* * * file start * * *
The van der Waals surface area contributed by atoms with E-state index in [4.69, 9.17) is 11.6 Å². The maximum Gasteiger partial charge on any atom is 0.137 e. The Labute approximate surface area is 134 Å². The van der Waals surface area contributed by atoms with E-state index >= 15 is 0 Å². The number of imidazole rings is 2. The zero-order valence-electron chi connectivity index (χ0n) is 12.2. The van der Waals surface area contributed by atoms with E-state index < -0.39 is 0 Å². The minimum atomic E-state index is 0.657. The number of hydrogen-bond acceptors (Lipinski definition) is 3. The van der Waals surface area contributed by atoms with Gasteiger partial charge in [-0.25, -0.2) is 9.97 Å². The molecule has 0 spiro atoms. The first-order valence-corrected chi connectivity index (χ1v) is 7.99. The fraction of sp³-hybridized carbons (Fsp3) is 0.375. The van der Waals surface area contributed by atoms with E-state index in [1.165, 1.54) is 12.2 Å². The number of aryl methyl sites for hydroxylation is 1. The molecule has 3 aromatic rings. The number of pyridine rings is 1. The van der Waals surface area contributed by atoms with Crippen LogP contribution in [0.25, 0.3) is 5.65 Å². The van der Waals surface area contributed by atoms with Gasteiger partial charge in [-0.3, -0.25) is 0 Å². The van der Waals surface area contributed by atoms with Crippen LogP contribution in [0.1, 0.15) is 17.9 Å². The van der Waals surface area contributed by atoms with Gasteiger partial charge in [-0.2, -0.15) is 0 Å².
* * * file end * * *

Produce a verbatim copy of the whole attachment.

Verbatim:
The van der Waals surface area contributed by atoms with E-state index in [4.69, 9.17) is 11.6 Å². The maximum Gasteiger partial charge on any atom is 0.137 e. The Labute approximate surface area is 134 Å². The van der Waals surface area contributed by atoms with E-state index >= 15 is 0 Å². The number of imidazole rings is 2. The zero-order valence-electron chi connectivity index (χ0n) is 12.2. The van der Waals surface area contributed by atoms with E-state index < -0.39 is 0 Å². The minimum atomic E-state index is 0.657. The number of hydrogen-bond acceptors (Lipinski definition) is 3. The van der Waals surface area contributed by atoms with Gasteiger partial charge in [-0.25, -0.2) is 9.97 Å². The molecule has 0 spiro atoms. The first-order valence-corrected chi connectivity index (χ1v) is 7.99. The fraction of sp³-hybridized carbons (Fsp3) is 0.375. The van der Waals surface area contributed by atoms with E-state index in [1.165, 1.54) is 12.2 Å². The number of aryl methyl sites for hydroxylation is 1. The molecule has 3 aromatic rings. The number of pyridine rings is 1. The van der Waals surface area contributed by atoms with Crippen LogP contribution in [0.25, 0.3) is 5.65 Å². The van der Waals surface area contributed by atoms with Gasteiger partial charge in [-0.3, -0.25) is 0 Å². The van der Waals surface area contributed by atoms with Crippen LogP contribution in [0.1, 0.15) is 17.9 Å². The van der Waals surface area contributed by atoms with Gasteiger partial charge in [-0.2, -0.15) is 0 Å².